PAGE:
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Counties around Washington will certify their election results today, clearing up any lingering questions about who or what won some close contests.
Most races in Spokane County, which certifies its results at 1 p.m., have long been decided, but there are a couple of close ones in the small towns: Ron Cockle leads Rebecca Johnson by two votes for Position 1 on the Spangle Council and Melanie Meagher and Patricia Neumann are tied with 41 votes each in the race for Position 1 on the Latah Council.
The canvassing board often has to decide the fate of a few ballots whose signatures are close but don't quite match the voter files, and state law requires recounts on races that close. Anything that winds up tied is settled by drawing lots or flipping a coin.
The county did run all the verified ballots it had left on Monday. Turnout stands at a not-so-impressive but better-than-some-expected 43.14 percent. That's about 2 percentage points lower than the state average.
A picture is only worth a thousand words if it’s the right picture for the intended words.
When it’s the wrong picture, it’s worth considerably fewer words, and more trouble, as demonstrated in two separate instances last week on the West Side.
One involved an attempt to convince Boeing the state really, really, really wants the company to build its super spiffy 777X somewhere within our borders. The Washington Aerospace Partnership, an organization of business, labor and government types intent on conveying the best possible “pretty please”, decided to gin up support in a fairly old-school way, with a full-page ad in Wednesday’s Seattle Times. (Apparently no one could come up with a really good 140-character message to tweet and retweet, or a Facebook post for the rest of the state to like.)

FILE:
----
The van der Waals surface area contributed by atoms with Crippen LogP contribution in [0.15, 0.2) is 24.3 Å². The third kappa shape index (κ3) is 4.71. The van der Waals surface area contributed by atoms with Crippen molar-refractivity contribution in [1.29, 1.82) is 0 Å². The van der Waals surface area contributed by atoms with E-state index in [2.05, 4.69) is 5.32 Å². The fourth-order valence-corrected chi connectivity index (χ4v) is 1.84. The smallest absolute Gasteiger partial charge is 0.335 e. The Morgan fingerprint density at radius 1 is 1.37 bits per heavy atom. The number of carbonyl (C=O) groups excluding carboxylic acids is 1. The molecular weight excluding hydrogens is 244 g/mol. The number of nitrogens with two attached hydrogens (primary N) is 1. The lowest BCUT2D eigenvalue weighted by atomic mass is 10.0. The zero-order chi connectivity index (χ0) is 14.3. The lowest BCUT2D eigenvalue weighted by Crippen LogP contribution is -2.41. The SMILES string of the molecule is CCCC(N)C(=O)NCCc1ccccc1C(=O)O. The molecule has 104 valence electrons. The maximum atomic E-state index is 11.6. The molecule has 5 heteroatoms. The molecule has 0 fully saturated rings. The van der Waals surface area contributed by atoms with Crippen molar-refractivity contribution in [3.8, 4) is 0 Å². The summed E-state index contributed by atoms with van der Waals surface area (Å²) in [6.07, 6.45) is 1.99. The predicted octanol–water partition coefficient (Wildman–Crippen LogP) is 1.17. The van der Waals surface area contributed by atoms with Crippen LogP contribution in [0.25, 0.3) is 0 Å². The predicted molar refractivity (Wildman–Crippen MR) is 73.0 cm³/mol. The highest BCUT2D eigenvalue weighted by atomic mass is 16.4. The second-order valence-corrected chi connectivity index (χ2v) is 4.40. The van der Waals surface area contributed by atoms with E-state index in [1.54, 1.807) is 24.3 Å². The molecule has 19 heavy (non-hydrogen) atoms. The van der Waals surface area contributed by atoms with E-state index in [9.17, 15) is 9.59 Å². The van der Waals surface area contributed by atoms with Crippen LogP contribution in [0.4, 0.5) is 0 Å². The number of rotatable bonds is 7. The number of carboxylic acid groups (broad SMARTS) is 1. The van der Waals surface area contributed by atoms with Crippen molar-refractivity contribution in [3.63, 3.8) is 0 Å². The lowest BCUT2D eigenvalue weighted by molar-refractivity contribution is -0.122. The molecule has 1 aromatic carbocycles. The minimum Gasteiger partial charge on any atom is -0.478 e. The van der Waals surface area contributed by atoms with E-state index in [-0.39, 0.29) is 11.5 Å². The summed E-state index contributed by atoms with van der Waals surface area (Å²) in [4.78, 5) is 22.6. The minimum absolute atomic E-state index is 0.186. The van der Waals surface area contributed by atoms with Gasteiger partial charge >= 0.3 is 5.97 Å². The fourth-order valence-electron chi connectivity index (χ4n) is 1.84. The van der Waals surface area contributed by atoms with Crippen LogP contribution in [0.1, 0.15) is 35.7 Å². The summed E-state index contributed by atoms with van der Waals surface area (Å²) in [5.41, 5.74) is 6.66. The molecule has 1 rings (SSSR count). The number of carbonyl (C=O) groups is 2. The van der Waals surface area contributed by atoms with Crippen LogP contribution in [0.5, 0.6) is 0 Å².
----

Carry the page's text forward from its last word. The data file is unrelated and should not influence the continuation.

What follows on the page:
Despite the machinist union’s rejection of an extension to its labor contract, the partnership’s ad admonished legislators to pass a transportation package to show the state was “still in the hunt” for production of the new plane. With a big headline that said “The Future of Washington” and a stock photo of a jetliner winging its way through some puffy clouds, the ad seemed designed to give Boeing the kind of warm fuzzies that would prompt it to say, “Oh, heck. Let’s just skip all this shopping around and break ground on a new Washington factory where everyone loves us.”
Except that the plane wasn’t a Boeing 777. It wasn’t a Boeing 7-anything. It was an Airbus jet, which is like designing an ad to ask WSU grads to donate to their old alma mater and using a photo of the Huskies dancing in the end zone after the winning touchdown in an Apple Cup.
It’s true the two planes look somewhat alike, in that they both have wings, a tail and two engines. But as any Spokesman-Review reporter who has ever misidentified an airplane will tell you – which we do from time to time – there are lots of people in Washington state who know their planes. Misidentifying a KC-135A as a KC-135E can cause our phones to ring off the hook. On something like an Airbus v. a Boeing, it’s a sure bet that people will catch it. And they did.
As an aside, the state seemed no closer to passing the transportation package at the end of last week than it was on Wednesday, but the Times ad probably can’t be blamed for that.